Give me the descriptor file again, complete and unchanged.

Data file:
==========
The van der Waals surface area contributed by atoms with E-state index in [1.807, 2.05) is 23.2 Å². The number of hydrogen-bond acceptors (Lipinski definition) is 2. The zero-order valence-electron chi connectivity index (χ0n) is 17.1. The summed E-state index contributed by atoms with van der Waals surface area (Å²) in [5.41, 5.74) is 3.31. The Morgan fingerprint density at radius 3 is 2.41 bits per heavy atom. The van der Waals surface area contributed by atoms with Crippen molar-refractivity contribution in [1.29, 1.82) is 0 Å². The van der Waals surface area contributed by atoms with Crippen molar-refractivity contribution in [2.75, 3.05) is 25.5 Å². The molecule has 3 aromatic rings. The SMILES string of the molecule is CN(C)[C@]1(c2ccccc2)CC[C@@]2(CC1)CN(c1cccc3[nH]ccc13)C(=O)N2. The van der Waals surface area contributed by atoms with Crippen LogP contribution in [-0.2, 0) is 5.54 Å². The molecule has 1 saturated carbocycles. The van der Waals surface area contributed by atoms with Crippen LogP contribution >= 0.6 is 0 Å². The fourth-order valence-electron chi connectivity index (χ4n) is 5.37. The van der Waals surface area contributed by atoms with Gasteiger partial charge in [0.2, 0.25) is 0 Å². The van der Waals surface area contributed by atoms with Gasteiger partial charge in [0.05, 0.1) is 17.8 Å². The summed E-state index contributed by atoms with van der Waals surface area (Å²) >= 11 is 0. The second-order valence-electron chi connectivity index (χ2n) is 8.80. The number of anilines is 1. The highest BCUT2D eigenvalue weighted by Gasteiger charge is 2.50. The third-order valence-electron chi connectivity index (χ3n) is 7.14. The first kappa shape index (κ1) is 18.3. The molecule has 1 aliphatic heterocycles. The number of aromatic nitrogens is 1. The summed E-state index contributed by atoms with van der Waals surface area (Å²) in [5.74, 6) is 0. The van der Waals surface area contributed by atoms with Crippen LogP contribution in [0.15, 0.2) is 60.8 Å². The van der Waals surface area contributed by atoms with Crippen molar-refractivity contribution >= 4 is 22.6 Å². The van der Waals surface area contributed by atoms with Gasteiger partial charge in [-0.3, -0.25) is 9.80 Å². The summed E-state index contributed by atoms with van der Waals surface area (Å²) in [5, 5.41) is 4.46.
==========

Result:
The van der Waals surface area contributed by atoms with E-state index in [1.807, 2.05) is 23.2 Å². The number of hydrogen-bond acceptors (Lipinski definition) is 2. The zero-order valence-electron chi connectivity index (χ0n) is 17.1. The summed E-state index contributed by atoms with van der Waals surface area (Å²) in [5.41, 5.74) is 3.31. The Morgan fingerprint density at radius 3 is 2.41 bits per heavy atom. The van der Waals surface area contributed by atoms with Crippen molar-refractivity contribution in [1.29, 1.82) is 0 Å². The van der Waals surface area contributed by atoms with Crippen molar-refractivity contribution in [2.75, 3.05) is 25.5 Å². The molecule has 3 aromatic rings. The SMILES string of the molecule is CN(C)[C@]1(c2ccccc2)CC[C@@]2(CC1)CN(c1cccc3[nH]ccc13)C(=O)N2. The van der Waals surface area contributed by atoms with Crippen LogP contribution in [-0.2, 0) is 5.54 Å². The molecule has 1 saturated carbocycles. The van der Waals surface area contributed by atoms with Crippen LogP contribution >= 0.6 is 0 Å². The fourth-order valence-electron chi connectivity index (χ4n) is 5.37. The van der Waals surface area contributed by atoms with Gasteiger partial charge in [0.2, 0.25) is 0 Å². The van der Waals surface area contributed by atoms with Gasteiger partial charge in [0.05, 0.1) is 17.8 Å². The summed E-state index contributed by atoms with van der Waals surface area (Å²) >= 11 is 0. The second-order valence-electron chi connectivity index (χ2n) is 8.80. The number of anilines is 1. The highest BCUT2D eigenvalue weighted by Gasteiger charge is 2.50. The third-order valence-electron chi connectivity index (χ3n) is 7.14. The first kappa shape index (κ1) is 18.3. The molecule has 1 aliphatic heterocycles. The number of aromatic nitrogens is 1. The summed E-state index contributed by atoms with van der Waals surface area (Å²) in [5.74, 6) is 0. The van der Waals surface area contributed by atoms with Crippen LogP contribution in [0.15, 0.2) is 60.8 Å². The van der Waals surface area contributed by atoms with Crippen molar-refractivity contribution >= 4 is 22.6 Å². The van der Waals surface area contributed by atoms with Gasteiger partial charge in [-0.3, -0.25) is 9.80 Å². The summed E-state index contributed by atoms with van der Waals surface area (Å²) in [5, 5.41) is 4.46.